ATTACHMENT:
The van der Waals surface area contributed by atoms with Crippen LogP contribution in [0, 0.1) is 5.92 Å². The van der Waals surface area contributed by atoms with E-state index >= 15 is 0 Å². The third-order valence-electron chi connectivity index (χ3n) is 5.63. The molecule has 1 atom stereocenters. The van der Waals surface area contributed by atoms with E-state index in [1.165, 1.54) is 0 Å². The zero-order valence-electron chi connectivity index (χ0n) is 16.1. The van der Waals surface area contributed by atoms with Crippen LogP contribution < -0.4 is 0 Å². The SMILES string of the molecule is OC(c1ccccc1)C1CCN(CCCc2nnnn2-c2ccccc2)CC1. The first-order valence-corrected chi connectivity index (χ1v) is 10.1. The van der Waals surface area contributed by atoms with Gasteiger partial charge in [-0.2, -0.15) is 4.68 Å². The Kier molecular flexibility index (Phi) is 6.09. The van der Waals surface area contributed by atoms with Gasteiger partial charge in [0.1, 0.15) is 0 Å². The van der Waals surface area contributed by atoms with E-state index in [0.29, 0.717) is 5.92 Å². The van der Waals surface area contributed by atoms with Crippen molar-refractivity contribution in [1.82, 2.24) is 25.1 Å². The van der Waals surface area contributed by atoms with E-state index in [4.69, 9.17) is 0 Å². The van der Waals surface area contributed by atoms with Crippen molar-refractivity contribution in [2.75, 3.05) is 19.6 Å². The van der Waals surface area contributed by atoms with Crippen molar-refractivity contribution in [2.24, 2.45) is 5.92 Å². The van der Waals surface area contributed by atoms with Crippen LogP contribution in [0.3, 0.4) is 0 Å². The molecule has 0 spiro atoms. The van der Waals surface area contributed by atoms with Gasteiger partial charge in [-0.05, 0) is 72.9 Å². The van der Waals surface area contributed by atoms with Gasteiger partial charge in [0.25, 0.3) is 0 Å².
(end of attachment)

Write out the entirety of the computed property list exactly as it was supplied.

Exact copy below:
The van der Waals surface area contributed by atoms with Crippen LogP contribution in [0, 0.1) is 5.92 Å². The van der Waals surface area contributed by atoms with E-state index >= 15 is 0 Å². The third-order valence-electron chi connectivity index (χ3n) is 5.63. The molecule has 1 atom stereocenters. The van der Waals surface area contributed by atoms with E-state index in [1.165, 1.54) is 0 Å². The zero-order valence-electron chi connectivity index (χ0n) is 16.1. The van der Waals surface area contributed by atoms with Crippen LogP contribution < -0.4 is 0 Å². The SMILES string of the molecule is OC(c1ccccc1)C1CCN(CCCc2nnnn2-c2ccccc2)CC1. The first-order valence-corrected chi connectivity index (χ1v) is 10.1. The van der Waals surface area contributed by atoms with Gasteiger partial charge in [-0.2, -0.15) is 4.68 Å². The Kier molecular flexibility index (Phi) is 6.09. The van der Waals surface area contributed by atoms with Gasteiger partial charge in [0.1, 0.15) is 0 Å². The van der Waals surface area contributed by atoms with E-state index in [0.29, 0.717) is 5.92 Å². The van der Waals surface area contributed by atoms with Crippen molar-refractivity contribution in [1.82, 2.24) is 25.1 Å². The van der Waals surface area contributed by atoms with E-state index in [4.69, 9.17) is 0 Å². The van der Waals surface area contributed by atoms with Crippen molar-refractivity contribution in [2.75, 3.05) is 19.6 Å². The van der Waals surface area contributed by atoms with Crippen molar-refractivity contribution in [2.24, 2.45) is 5.92 Å². The van der Waals surface area contributed by atoms with Crippen LogP contribution in [0.3, 0.4) is 0 Å². The molecule has 0 spiro atoms. The van der Waals surface area contributed by atoms with Gasteiger partial charge in [-0.05, 0) is 72.9 Å². The van der Waals surface area contributed by atoms with Gasteiger partial charge in [0.25, 0.3) is 0 Å².